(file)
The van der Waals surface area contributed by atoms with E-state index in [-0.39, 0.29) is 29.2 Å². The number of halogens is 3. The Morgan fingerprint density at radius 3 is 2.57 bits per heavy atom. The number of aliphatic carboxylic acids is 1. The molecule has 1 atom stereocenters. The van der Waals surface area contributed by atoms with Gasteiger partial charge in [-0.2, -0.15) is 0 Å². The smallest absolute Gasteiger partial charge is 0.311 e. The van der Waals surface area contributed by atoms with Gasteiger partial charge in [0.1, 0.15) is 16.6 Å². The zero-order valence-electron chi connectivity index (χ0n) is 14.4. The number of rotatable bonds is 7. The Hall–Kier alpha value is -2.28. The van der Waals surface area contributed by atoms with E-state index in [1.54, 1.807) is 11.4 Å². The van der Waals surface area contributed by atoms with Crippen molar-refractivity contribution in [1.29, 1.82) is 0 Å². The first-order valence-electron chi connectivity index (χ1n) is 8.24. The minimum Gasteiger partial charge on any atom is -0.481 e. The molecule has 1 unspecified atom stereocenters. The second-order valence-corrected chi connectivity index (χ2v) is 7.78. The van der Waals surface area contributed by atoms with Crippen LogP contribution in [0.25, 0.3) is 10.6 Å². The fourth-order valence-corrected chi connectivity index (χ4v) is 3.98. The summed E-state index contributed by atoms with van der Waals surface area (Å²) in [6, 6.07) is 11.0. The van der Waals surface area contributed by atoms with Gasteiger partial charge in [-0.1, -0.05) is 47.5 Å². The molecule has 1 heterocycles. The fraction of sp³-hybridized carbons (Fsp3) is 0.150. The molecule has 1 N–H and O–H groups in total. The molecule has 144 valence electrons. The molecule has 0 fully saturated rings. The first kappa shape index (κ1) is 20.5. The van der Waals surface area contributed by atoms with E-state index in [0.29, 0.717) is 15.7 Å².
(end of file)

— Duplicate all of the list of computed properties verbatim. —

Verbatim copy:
The van der Waals surface area contributed by atoms with E-state index in [-0.39, 0.29) is 29.2 Å². The number of halogens is 3. The Morgan fingerprint density at radius 3 is 2.57 bits per heavy atom. The number of aliphatic carboxylic acids is 1. The molecule has 1 atom stereocenters. The van der Waals surface area contributed by atoms with Gasteiger partial charge in [-0.2, -0.15) is 0 Å². The smallest absolute Gasteiger partial charge is 0.311 e. The van der Waals surface area contributed by atoms with Gasteiger partial charge in [0.1, 0.15) is 16.6 Å². The zero-order valence-electron chi connectivity index (χ0n) is 14.4. The number of rotatable bonds is 7. The Hall–Kier alpha value is -2.28. The van der Waals surface area contributed by atoms with E-state index in [1.54, 1.807) is 11.4 Å². The van der Waals surface area contributed by atoms with Crippen molar-refractivity contribution in [1.29, 1.82) is 0 Å². The first-order valence-electron chi connectivity index (χ1n) is 8.24. The minimum Gasteiger partial charge on any atom is -0.481 e. The molecule has 1 unspecified atom stereocenters. The second-order valence-corrected chi connectivity index (χ2v) is 7.78. The van der Waals surface area contributed by atoms with Crippen LogP contribution in [0.25, 0.3) is 10.6 Å². The fourth-order valence-corrected chi connectivity index (χ4v) is 3.98. The summed E-state index contributed by atoms with van der Waals surface area (Å²) in [6, 6.07) is 11.0. The van der Waals surface area contributed by atoms with Gasteiger partial charge in [-0.1, -0.05) is 47.5 Å². The molecule has 1 heterocycles. The fraction of sp³-hybridized carbons (Fsp3) is 0.150. The molecule has 1 N–H and O–H groups in total. The molecule has 144 valence electrons. The molecule has 0 fully saturated rings. The first kappa shape index (κ1) is 20.5. The van der Waals surface area contributed by atoms with E-state index in [0.29, 0.717) is 15.7 Å².